The victorious Allied advance, even before it was complete, spurred Himmler into ordering the destruction of the gas chambers in November 1944. In Sobibor and Treblinka, the Nazis tried to hide the evidence by ploughing and replanting the area. Other camps were evacuated by brutal forced marches. Auschwitz, however, continued to operate almost until the moment when the Soviet army arrived. 

As the Soviets advanced towards Auschwitz in January 1945, Himmler ordered its evacuation. In freezing weather, 66,000 prisoners were forced to march from Auschwitz to the German border. Many did not survive the terrible ordeal. Those unable to walk were shot. Altogether some 15,000 prisoners died during what is known as "the death march" from Auschwitz. Inmates who made it to the German border survived only to be shipped in railroad boxcars to concentration camps at Gross-Rosen, Buchenwald, Dachau, Bergen-Belsen, and Mauthausen, where thousands of inmates continued to die from disease, hunger, brutality, and neglect.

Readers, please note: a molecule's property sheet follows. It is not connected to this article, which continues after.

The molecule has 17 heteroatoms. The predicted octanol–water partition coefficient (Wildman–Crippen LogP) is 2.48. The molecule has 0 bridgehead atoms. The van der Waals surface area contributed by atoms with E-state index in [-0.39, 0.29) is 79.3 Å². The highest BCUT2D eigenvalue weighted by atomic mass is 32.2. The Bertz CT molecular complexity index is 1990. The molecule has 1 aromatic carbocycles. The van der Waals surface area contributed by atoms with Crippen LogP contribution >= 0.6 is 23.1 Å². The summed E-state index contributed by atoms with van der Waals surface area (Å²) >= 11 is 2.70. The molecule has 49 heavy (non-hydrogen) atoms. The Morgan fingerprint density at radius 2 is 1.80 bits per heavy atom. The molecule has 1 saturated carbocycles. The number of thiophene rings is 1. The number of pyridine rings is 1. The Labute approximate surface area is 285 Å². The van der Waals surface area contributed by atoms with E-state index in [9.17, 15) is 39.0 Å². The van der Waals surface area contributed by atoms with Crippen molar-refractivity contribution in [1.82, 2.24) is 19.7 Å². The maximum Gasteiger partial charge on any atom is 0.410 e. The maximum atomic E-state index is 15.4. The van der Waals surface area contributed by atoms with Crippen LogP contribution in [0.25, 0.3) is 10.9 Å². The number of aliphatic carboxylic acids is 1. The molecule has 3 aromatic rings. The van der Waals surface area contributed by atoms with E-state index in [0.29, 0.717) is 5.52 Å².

It is estimated that nearly 400,000 prisoners were sent on death marches from various camps outside of Germany. Over 250,000 died. The Stutthof camp in East Prussia was evacuated in March 1945. The Nazis forced almost 50,000 prisoners, including 35,000 women, to march west to the Ravensbruck and Sachsenhausen concentration camps in Germany. At least 10,000 people died during that march.

On May 2, 1945, the SS committed a final act of brutality and mass murder. They loaded 7,500 prisoners onto a German ship (the Cape Arcona) and ordered the crew to sail into the Baltic Sea. As the SS knew well, Allied warplanes were attacking any German ship they saw in the Baltic, and on May 3 the Cape Arcona was bombed and sunk. Only 500 prisoners survived.